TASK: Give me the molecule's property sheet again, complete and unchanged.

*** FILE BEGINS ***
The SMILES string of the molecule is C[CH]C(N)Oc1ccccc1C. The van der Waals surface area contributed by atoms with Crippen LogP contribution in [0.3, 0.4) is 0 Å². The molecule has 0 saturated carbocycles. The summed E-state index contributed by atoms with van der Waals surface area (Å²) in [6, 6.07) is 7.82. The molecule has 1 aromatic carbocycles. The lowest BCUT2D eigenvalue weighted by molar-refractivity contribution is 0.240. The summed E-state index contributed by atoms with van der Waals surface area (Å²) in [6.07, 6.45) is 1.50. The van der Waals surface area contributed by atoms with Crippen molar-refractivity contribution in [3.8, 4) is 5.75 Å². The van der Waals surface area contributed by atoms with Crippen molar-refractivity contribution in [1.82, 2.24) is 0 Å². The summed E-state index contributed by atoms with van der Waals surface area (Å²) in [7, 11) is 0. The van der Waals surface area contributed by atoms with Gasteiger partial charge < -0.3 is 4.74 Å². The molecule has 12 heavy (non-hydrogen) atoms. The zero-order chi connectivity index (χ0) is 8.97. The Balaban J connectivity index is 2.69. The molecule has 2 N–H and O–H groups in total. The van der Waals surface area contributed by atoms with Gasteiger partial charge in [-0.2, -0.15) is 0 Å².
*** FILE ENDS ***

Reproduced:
The SMILES string of the molecule is C[CH]C(N)Oc1ccccc1C. The van der Waals surface area contributed by atoms with Crippen LogP contribution in [0.3, 0.4) is 0 Å². The molecule has 0 saturated carbocycles. The summed E-state index contributed by atoms with van der Waals surface area (Å²) in [6, 6.07) is 7.82. The molecule has 1 aromatic carbocycles. The lowest BCUT2D eigenvalue weighted by molar-refractivity contribution is 0.240. The summed E-state index contributed by atoms with van der Waals surface area (Å²) in [6.07, 6.45) is 1.50. The van der Waals surface area contributed by atoms with Crippen molar-refractivity contribution in [3.8, 4) is 5.75 Å². The van der Waals surface area contributed by atoms with Crippen molar-refractivity contribution in [1.82, 2.24) is 0 Å². The summed E-state index contributed by atoms with van der Waals surface area (Å²) in [7, 11) is 0. The van der Waals surface area contributed by atoms with Gasteiger partial charge < -0.3 is 4.74 Å². The molecule has 12 heavy (non-hydrogen) atoms. The zero-order chi connectivity index (χ0) is 8.97. The Balaban J connectivity index is 2.69. The molecule has 2 N–H and O–H groups in total. The van der Waals surface area contributed by atoms with Gasteiger partial charge in [-0.2, -0.15) is 0 Å².